Have you ever looked at the people around you, strangers presumably, and wondered what their story was? Being human, and empathic creatures, I’m sure you have. We can be certain that Lea Thau has. A transplant to the U.S. from Denmark, Lea is the former creative and executive director for the The Moth storytelling group. Her decade of work there led her to winning a Peabody award. After that transformative experience of bringing that small production to one of the larger podcasts out there, she found herself working on a new podcast, her own, called Strangers.

Lea Thau sums up Strangers concisely in an interview with Allyson McCabe from The Rumpus: “it’s about the places we go, the people we meet, and the people we become.” Strangers was started in 2011 and has found a solid niche in the podcast and radio community, especially in the last year in the starting line-up of Radiotopia’s debut (see 99% Invisible for more info on Radiotopia). By being part of the Radiotopia collective, Strangers has been able to hold down a listenership that only grows as more people hear her show.

Lea finds people with stories to tell, interviews them, and allows us, the listener, to learn more about the subject and inspire you to wonder more about the strangers around you. Many shows do this, Snap Judgment, This American Life, The Moth, Radio Diaries, Tobolowski Files… The list is inexhaustible. But, it’s a good thing so many shows exist. What Strangers brings to the neighborhood is a personal and intimate interview style that is not often replicated. To some, it’s too intimate and seems to break that mental escape many people crave. But for me and others, it causes you to actually feel emotion and contemplate your own life and its effect on the world around you.

A series of installments that really delve right into the personal aspect of Strangers, is the “Love Hurts” episodes parts 1-5. These episodes are unique in that they are all about Lea Thau and her love life. You get to know her situation and how she became a single mom in LA. I would compare these episodes to a good reality TV show. They suck you in because they are so private and shocking at times. Lea was a serial monogamist, but recently she has not been able to maintain a relationship and find the “one”. Everyone can relate to this experience and you get to learn about her unique quirks and issues with love. While most episodes of Strangers deal with other “strangers”, these episodes are exceptional because they are all about Lea. If you’re more interested in hearing others’ stories, and maybe the romance aspect doesn’t appeal to you, there are Strangers episodes for you too.

To get a good feel for the show, you may want to start out listening to an episode called “Terry’s Treasure”. This episode really is a gem. It’s the episode that I listened to, and realized that yes, I would like to download every show and lay on my bed for the next 3 hours listening. This is about a fascinating individual, which Lea met on a date (no, not every episode is about her love life), who turns out to have curious ailments which appear to be untreatable by any doctor. Trying to alleviate his symptoms, he tried a multitude of remedies, which he and Lea talk about at length. I have to come clean and let you know that the primary talk of this episode, is poop. Yes ladies and gentleman, there is a sect of modern medicine devoted to studying feces and all of its medical benefits. However, as tempting as it is to tell you how this topic of conversation came up between Lea and her “date”, I must insist that you listen for yourself. Keep in mind, this is a mature conversation about poop, and is not meant as a gross out episode, however I’m sure the young ones would get a kick out of it too (fecal transplants, teehee).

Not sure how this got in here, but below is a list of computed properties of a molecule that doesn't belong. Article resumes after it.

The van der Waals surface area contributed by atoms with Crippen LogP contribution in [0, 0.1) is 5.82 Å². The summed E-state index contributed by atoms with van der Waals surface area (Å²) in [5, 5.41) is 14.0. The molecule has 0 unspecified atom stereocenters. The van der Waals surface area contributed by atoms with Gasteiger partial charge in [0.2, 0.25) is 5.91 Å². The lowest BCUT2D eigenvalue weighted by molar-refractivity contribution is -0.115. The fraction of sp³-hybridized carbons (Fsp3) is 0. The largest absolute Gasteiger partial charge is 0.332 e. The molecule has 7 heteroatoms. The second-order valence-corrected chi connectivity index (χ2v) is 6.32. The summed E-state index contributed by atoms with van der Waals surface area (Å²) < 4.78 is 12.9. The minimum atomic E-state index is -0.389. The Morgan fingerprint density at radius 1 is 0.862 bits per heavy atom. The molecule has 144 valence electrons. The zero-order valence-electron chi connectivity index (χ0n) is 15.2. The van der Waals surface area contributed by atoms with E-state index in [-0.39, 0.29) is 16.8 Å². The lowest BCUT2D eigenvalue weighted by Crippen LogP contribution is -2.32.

OK, so maybe you aren’t interested in the rambling ons of someone’s love life, nor in the mood to listen to a fascinating man and his medical obsession with feces. Let me point you towards an episode called “The Mind Shaft”.  For those of you that have been around someone with Alzheimer’s this episode will really hit home, and for readers who have not, it will bring to light this all too common disease. Greg developed Alzheimer’s in his late 50s despite being athletic and a “thinker” of a man. This episode is appealing because Greg is a writer and he gives listeners a firsthand account of what it’s like to live with Alzheimer’s and the struggles he goes through every day. It’s unique because his writing is so expressive that it’s hard to believe he has such a debilitating disease.

Lea Thau is not a journalist, but a story teller and her emotions become yours. When she laughs with the interviewees or becomes choked up by a sad tale, you feel these sentiments with her. As stated before some will not like the emotional approach Lea takes to the show, but for those of you who enjoy that, you will find an impactful podcast.

Born in Seattle, raised in Bellingham, Joel is a real cloud loving, tree climbing, North Westerner. He can be found living by a Troll in Seattle, often exploring a vast array of breweries, and music happenings. He works as an audio/video technician in Redmond giving him a perfect drive for listening to podcasts. He is also a professionally certified dance instructor, and produces his own local concerts in his spare time.